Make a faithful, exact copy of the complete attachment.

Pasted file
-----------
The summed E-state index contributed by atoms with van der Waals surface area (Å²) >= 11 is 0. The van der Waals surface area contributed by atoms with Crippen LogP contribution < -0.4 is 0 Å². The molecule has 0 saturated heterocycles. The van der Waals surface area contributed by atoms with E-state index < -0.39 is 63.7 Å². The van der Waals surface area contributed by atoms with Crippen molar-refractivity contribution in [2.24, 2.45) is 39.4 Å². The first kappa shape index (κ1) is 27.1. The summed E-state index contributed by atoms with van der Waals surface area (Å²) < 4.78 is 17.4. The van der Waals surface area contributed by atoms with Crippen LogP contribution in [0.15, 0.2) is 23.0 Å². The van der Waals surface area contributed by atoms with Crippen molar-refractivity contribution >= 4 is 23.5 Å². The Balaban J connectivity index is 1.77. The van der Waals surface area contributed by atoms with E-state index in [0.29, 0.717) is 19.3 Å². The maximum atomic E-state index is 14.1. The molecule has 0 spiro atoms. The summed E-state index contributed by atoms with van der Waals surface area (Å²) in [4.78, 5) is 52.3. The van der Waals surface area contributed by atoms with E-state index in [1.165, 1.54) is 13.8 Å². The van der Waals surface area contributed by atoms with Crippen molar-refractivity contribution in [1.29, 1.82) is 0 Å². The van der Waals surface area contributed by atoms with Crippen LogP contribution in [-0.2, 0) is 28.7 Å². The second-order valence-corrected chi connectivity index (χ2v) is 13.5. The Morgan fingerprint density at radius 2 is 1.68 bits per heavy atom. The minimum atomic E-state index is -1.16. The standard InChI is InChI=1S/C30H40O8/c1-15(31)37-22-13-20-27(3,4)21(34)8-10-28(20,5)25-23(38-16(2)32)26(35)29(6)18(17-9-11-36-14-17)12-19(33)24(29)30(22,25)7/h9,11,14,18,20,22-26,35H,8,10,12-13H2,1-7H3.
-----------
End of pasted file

The summed E-state index contributed by atoms with van der Waals surface area (Å²) >= 11 is 0. The van der Waals surface area contributed by atoms with Crippen LogP contribution < -0.4 is 0 Å². The molecule has 0 saturated heterocycles. The van der Waals surface area contributed by atoms with E-state index < -0.39 is 63.7 Å². The van der Waals surface area contributed by atoms with Crippen molar-refractivity contribution in [2.24, 2.45) is 39.4 Å². The first kappa shape index (κ1) is 27.1. The summed E-state index contributed by atoms with van der Waals surface area (Å²) < 4.78 is 17.4. The van der Waals surface area contributed by atoms with Crippen LogP contribution in [0.15, 0.2) is 23.0 Å². The van der Waals surface area contributed by atoms with Crippen molar-refractivity contribution >= 4 is 23.5 Å². The Balaban J connectivity index is 1.77. The van der Waals surface area contributed by atoms with E-state index in [0.29, 0.717) is 19.3 Å². The maximum atomic E-state index is 14.1. The molecule has 0 spiro atoms. The summed E-state index contributed by atoms with van der Waals surface area (Å²) in [4.78, 5) is 52.3. The van der Waals surface area contributed by atoms with E-state index in [1.165, 1.54) is 13.8 Å². The van der Waals surface area contributed by atoms with Crippen molar-refractivity contribution in [1.29, 1.82) is 0 Å². The van der Waals surface area contributed by atoms with Crippen LogP contribution in [-0.2, 0) is 28.7 Å². The second-order valence-corrected chi connectivity index (χ2v) is 13.5. The Morgan fingerprint density at radius 2 is 1.68 bits per heavy atom. The minimum atomic E-state index is -1.16. The standard InChI is InChI=1S/C30H40O8/c1-15(31)37-22-13-20-27(3,4)21(34)8-10-28(20,5)25-23(38-16(2)32)26(35)29(6)18(17-9-11-36-14-17)12-19(33)24(29)30(22,25)7/h9,11,14,18,20,22-26,35H,8,10,12-13H2,1-7H3.